intramural tournaments; May Day; the Easter Sunrise Service. 
The debate squad has had no debates on the campus but has 
participated in the Tennessee State Forensics Tournament, 
Nashville, the South Atlantic Forensics Tournament in Hickory, 
North Carolina, and the Pi Kappa Delta Provincial Tourna- 
ment in Columbus, Mississippi. The Artists Series have been 
very successful this year. The fall concert was by Nelson and 
Neal, duo-pianists, and in January William Warfield, baritone, 
gave a very excellent concert. He is becoming an internationally 
known concert singer and is also winning wide recognition in 
the movies. He and his accompanist spent the entire day on 
the campus, meeting with the voice majors and others. 

HIGH SCHOOL DAY 

For the third year the College 
and the Blount County Chamber of 
Commerce will sponsor a High School 
Day on the college campus. It will 
be on May 2 and all high school 
seniors in the County are invited. A 
committee representing the College, 
the Chamber of Commerce, and the 
high schools is planning the program. 
In the morning there will be group 
meetings on various vocational fields. 
A picnic luncheon will be served on 
the athletic field and at three the 
seniors will be guests of the College 
at a baseball game. Between luncheon 
and the game there will be guided 
tours of all the college buildings and 
facilities. 



Five 



FACULTY NEWS 

W. Curtis Hughes, Instructor in Music, is on Sabbatical 
Leave this semester to do graduate work at Northwestern Uni- 
versity, where he has been studying for the past two summers. 
He is speciahzing in organ. In addition to his academic work 
he is singing in one of the choirs of the Fourth Presbyterian 
Church, Chicago. 

Claudia Wofford Carter (Mrs. J. Wendel Carter), of 
Maryville, is teaching organ during Mr. Hughes' absence. She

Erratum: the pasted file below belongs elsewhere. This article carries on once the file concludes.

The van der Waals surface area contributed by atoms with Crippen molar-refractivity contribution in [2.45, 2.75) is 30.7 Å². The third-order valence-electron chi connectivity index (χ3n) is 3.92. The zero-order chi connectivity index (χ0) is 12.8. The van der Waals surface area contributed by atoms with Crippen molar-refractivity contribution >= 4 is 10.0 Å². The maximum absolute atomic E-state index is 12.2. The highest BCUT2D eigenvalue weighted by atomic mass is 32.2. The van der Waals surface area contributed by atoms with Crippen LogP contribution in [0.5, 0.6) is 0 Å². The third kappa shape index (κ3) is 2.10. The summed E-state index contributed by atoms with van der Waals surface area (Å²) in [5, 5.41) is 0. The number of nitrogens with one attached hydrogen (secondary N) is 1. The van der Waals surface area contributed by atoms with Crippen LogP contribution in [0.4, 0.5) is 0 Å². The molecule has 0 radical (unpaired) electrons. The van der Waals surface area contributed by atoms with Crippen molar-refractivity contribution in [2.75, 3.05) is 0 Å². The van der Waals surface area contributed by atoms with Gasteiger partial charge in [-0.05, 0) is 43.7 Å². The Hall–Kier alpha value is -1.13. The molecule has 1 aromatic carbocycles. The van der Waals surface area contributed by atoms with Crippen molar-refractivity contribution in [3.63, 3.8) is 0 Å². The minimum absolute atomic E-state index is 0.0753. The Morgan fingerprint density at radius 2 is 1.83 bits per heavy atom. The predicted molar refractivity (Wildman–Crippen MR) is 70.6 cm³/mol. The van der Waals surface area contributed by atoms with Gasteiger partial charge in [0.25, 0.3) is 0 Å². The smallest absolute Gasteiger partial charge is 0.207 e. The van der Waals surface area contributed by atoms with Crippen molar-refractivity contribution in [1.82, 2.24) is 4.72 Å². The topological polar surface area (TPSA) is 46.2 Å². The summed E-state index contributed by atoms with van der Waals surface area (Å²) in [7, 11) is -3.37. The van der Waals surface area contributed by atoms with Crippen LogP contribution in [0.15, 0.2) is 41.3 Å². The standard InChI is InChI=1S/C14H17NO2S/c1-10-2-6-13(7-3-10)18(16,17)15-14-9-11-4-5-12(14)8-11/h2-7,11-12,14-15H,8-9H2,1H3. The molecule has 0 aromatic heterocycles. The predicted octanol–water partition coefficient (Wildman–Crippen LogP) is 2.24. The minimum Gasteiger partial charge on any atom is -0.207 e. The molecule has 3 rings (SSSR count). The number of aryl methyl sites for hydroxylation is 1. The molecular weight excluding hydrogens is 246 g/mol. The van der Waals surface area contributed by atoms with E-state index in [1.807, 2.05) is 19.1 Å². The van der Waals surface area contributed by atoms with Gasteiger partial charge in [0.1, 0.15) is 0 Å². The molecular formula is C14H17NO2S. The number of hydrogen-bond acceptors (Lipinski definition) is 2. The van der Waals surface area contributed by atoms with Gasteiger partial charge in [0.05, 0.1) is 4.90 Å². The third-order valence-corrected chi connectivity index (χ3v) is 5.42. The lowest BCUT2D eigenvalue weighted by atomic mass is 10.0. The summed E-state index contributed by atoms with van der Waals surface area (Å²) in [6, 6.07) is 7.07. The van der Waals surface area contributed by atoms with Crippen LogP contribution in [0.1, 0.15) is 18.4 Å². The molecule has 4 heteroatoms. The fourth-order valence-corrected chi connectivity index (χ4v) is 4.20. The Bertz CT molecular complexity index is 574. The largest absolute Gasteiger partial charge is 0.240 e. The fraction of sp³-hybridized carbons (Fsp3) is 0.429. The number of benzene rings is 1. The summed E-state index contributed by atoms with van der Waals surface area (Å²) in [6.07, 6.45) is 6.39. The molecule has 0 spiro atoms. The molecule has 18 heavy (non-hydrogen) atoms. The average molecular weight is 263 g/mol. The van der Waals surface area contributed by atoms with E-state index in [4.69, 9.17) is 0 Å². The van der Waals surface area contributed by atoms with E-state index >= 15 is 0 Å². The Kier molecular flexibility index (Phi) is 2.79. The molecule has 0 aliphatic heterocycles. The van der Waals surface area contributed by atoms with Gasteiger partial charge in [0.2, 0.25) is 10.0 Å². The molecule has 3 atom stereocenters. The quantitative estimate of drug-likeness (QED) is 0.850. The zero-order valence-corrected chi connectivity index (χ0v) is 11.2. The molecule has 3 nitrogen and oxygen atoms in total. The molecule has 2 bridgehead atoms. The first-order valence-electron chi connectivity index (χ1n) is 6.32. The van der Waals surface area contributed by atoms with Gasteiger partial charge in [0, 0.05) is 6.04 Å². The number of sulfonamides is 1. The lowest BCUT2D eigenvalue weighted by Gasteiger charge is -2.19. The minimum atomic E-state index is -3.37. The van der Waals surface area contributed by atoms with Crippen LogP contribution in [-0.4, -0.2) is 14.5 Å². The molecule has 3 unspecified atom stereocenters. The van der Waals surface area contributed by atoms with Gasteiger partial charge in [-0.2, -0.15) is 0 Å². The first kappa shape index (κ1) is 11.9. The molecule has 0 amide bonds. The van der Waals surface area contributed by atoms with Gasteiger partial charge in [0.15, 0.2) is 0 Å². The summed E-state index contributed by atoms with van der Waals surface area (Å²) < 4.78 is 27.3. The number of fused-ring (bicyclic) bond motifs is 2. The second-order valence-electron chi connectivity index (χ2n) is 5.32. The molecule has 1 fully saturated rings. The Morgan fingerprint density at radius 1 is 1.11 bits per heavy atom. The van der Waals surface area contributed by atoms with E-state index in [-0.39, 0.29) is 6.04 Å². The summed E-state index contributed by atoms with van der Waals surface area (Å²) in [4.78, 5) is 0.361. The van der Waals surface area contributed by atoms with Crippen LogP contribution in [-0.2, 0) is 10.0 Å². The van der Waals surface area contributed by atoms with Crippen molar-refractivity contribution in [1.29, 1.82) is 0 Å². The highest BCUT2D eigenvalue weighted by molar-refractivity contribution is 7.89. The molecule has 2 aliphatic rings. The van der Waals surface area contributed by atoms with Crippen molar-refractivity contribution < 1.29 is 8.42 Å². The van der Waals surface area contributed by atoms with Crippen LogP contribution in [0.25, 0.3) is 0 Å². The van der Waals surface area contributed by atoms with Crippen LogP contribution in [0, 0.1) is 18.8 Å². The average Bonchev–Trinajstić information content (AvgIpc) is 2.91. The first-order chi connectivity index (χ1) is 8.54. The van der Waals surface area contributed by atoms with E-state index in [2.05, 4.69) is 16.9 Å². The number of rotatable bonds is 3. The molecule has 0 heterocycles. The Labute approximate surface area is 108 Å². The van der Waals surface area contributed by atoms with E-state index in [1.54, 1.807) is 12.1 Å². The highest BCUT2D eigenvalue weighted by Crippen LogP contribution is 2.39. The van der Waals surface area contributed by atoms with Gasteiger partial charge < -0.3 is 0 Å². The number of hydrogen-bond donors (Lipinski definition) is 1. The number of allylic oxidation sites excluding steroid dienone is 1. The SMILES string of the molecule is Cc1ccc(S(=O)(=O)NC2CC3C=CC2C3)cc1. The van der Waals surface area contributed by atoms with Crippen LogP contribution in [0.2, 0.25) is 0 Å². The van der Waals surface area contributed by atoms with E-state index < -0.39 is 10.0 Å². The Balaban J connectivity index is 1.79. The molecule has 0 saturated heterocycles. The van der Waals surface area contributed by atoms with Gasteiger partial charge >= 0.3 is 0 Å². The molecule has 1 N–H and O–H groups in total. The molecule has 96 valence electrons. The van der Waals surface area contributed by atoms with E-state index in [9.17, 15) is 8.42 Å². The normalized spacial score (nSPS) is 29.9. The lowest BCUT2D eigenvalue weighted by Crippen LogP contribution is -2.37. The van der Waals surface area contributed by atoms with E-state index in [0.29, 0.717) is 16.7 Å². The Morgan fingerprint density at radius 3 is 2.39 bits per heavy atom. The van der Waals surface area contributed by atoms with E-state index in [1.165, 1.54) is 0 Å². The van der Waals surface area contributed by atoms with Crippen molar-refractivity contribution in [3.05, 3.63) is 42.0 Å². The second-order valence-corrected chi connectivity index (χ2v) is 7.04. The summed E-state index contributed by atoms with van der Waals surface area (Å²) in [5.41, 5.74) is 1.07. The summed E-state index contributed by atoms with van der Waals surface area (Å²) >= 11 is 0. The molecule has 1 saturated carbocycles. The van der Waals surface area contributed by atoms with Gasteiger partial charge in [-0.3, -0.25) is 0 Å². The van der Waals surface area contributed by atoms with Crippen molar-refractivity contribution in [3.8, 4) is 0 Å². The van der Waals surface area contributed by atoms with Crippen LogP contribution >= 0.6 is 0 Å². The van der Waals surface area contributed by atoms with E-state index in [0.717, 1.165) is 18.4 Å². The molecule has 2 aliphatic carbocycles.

took her early musical training at Maryville under Miss Hale 
and has recendy studied organ at Juilliard School of Music and 
church music at Union Theological Seminary, New York. 

Mrs. Blair (Bernice Cathcart, '40), who has been teach- 
ing \oice, resigned at the end of the first semester to join her 
husband, Marion Blair, '38, in Chamblee, Georgia, where he 
is teaching. 

Edrie P. Sellick, of Stratford, Connecticut, was appointed 
to the music faculty this semester to handle students in 
voice and during Mr. Hughes' absence to direct the all-girl choir 
and men's glee club. She is a graduate of Eastman School 
of Music and holds a Master of Sacred Music degree from 
Union Theological Seminary, New York. 

Mary Evelyn Brown Smith (Mrs. R. O. Smith, Jr.), of 
Maryville, was appointed to the home economics faculty this 
semester to teach clothing and textiles. She is a graduate of the 
University of Tennessee. Mr. Smith, ex '50, is a helicopter 
pilot and is in Korea. 

Mrs. Pieper, Instructor in Sociology, received her M.A. 
from the University of Tennessee on March 20, 1952. 

Miss Craven, Assistant Professor of Drama, had a major 
operation in February but went back to her teaching about the 
middle of March. Because of her illness it was decided not 
to give "Macbeth" in March as scheduled but to give it twice 
during Commencement Week. 

Dr. Orr is listed in "Who Knows — And What" as an 
expert on the Cumberland Presbyterian Church. 

The annual meeting of the Tennessee Philological Asso- 
ciation was held at Carson-Newman College at the end of Feb- 
ruary. Two Maryville facultj' members read papers: Dr. Hun- 
ter on "Variations on a Theme in Longfellow," and Mr. 
Cooper on "A Basis for Phonetic Change." 

Kenneth Paxton, who is on military leave, is now stationed 
in Norfolk, Virginia. Mrs. Paxton (Charlotte Proffitt, '47) and 
the two children have gone there to live. 

Dr. Ralph Collins, Associate Professor of German and 
French from 1935 to 1945, now with the State Department,